Resources about Policy

BWC TTA Site Requested Meetings

As a part of the Body-Worn Camera (BWC) Training and Technical Assistance (TTA) Program, funded sites can request an on-site TTA meeting. During these meetings, sites receive assistance and presentations from CNA’s cadre of subject experts on topics relevant to their departments. These topics range from community and media engagement, data management, and public release issues to prosecutor engagement, training, and officer buy-in. The subject experts in attendance facilitate the presentations and encourage discussion among the audience.

BWCs and the Intent of Police Officers

Abstract: Police departments use body-worn cameras (body cams) and dashboard cameras (dash cams) to monitor the activity of police officers in the field. Video from these cameras informs review of police conduct in disputed circumstances, often with the goal of determining an officer’s intent. Eight experiments (N = 2,119) reveal that body cam video of an incident results in lower observer judgments of intentionality than dash cam video of the same incident, an effect documented with both scripted videos and real police videos.

BWCs and Collegiate Police Departments

Executive Summary: Since 2014, many police agencies have adopted body-worn camera (BWC) programs, in many cases with little to no evidence-base to guide implementation and policy development. The research has expanded significantly since then, with well over 70 articles now published on the topic of BWCs (Lum, Stoltz, Koper, & Scherer, 2019). These studies have identified several benefits of the technology, including increased transparency and legitimacy, expedited resolution of complaints, and evidentiary value for arrest and prosecution.

BWCs: What You Need To Know

ICMA  released a fact sheet highlighting best practices for implementing body-worn cameras in local police departments, from the Body-Worn Camera Policy and Implementation Program of the Bureau of Justice Assistance (BJA), U.S. Department of Justice. The development of the fact sheet was supported by a grant awarded by BJA and implemented by CNA and ICMA. For more resources developed by ICMA and BWC TTA, please visit the ICMA BWC project page

In View Commentary: Regional Approaches to Body-Worn Camera Implementation

 

The Regional Justice Information Service (REJIS) received a FY 2017 Bureau of Justice Assistance (BJA) Body-Worn Camera (BWC) Policy and Implementation Program (PIP) grant on behalf of eight law enforcement agencies in the St. Louis metropolitan area. REJIS is an Information Technology (IT) firm that serves government agencies, with a heavy focus on police departments. REJIS primarily serves police departments, courts, and jails in the St. Louis area; it also works with agencies spanning Missouri and Illinois. The eight agencies involved in the PIP grant were all prior REJIS customers in the St. Louis area; the departments range in size from 16 to 49 officers. The group includes municipal police departments and one university police department: Bellefontaine Neighbors Police Department, Brentwood Police Department, Bridgeton Police Department, Clayton Police Department, Moline Acres Police Department, Richmond Heights Police Department, Town and County Police Department, and the University of Missouri-St. Louis (UMSL) Police Department. Bellefontaine Neighbors Police Department, led by Chief Ihler, is partnering with REJIS to take a lead role in this effort.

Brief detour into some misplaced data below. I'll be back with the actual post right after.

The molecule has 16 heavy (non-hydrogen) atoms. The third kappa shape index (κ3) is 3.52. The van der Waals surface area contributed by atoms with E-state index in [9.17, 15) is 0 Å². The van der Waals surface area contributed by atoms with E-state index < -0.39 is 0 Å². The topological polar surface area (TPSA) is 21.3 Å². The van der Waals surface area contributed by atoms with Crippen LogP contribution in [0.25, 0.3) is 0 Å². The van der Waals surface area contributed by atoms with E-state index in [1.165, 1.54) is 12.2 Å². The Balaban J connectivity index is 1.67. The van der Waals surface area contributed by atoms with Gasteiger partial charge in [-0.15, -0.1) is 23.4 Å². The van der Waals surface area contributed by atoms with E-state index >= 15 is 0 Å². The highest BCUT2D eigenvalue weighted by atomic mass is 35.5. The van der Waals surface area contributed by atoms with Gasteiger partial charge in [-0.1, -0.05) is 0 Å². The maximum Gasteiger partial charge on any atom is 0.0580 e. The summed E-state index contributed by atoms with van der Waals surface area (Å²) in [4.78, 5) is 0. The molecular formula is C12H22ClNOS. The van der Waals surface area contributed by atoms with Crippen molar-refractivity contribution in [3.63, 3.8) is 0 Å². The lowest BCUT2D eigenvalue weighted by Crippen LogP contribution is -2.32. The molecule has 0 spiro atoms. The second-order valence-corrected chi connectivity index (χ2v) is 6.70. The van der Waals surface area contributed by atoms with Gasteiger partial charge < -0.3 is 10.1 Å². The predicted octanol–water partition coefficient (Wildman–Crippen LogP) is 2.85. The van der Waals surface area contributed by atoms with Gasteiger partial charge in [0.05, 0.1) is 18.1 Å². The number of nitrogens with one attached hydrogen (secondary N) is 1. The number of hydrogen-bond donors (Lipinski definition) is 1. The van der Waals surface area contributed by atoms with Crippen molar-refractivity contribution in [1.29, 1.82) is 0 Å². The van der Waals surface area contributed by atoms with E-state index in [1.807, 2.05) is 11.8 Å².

Planning

To build the regional group, REJIS surveyed law enforcement agencies that were already a part of the REJIS network about their interest in participating in a regional BWC program. REJIS representatives also spoke with city administration officials, chief executives, participating agency chiefs, and county prosecutors to ensure they had a firm understanding of the timeline and the expectations of BWC group participants. REJIS created a memorandum of understanding with prosecutors to facilitate a smooth working relationship. REJIS analyst Joseph Durso and Bellefonte Neighbors Police Department Chief Jeremy Ihler both stress the importance of ensuring stakeholders clearly understand BWC expectations and how the program works.

After identifying participating agencies, REJIS focused on identifying champions in each department and maintaining communication. Representatives host monthly in-person meetings with all of the participating police departments. These meetings help keep information fresh and people engaged. REJIS scheduled its monthly meetings to coincide with the existing St. Louis Area Police Chiefs Association (SLAPCA) meetings, resulting in nearly perfect attendance. In addition to communicating with each other, participating agencies needed to engage with their community members. REJIS analyst Joe Durso noted that it is difficult to ensure that participating departments are communicating sufficiently with the community and that it was important for REJIS to encourage communication strategies and offer support and guidance. One effective strategy was taking advantage of existing communication pathways. For example, student government groups already exist at UMSL; University Police representatives went to those groups to present on BWCs and request community (student) input. They also encouraged the student government group to disseminate information about the department’s BWC implementation throughout campus. Other agencies took the same approach with existing public relations committees and law enforcement technology committees. REJIS also partnered with the St. Louis Dispatch newspaper. A reporter wrote an article covering the BWC procurement and deployment process and plans to write additional articles about the effort as REJIS progresses.

Policy Development

Bellefontaine Neighbors Police Department Chief Ihler developed a template policy using a variety of sources, including the BWC Training and Technical Assistance (TTA) Scorecard guidelines, the International Association of Chiefs of Police (IACP) model policy, and other Missouri law enforcement BWC policies. Chief Ihler noted that the BWC PIP Scorecard process is similar to an accreditation process and suggested that agencies have an accreditation or certification manager involved in policy development. Once the template policy was developed, other participating agencies had the option of using and modifying the policy or developing their own. To ensure coordination and consistency, REJIS staff participated in all policy review phone calls with each agency’s BWC TTA team. This policy development process allows for flexibility between agencies with differing needs while also encouraging consistency, which mitigates liability concerns.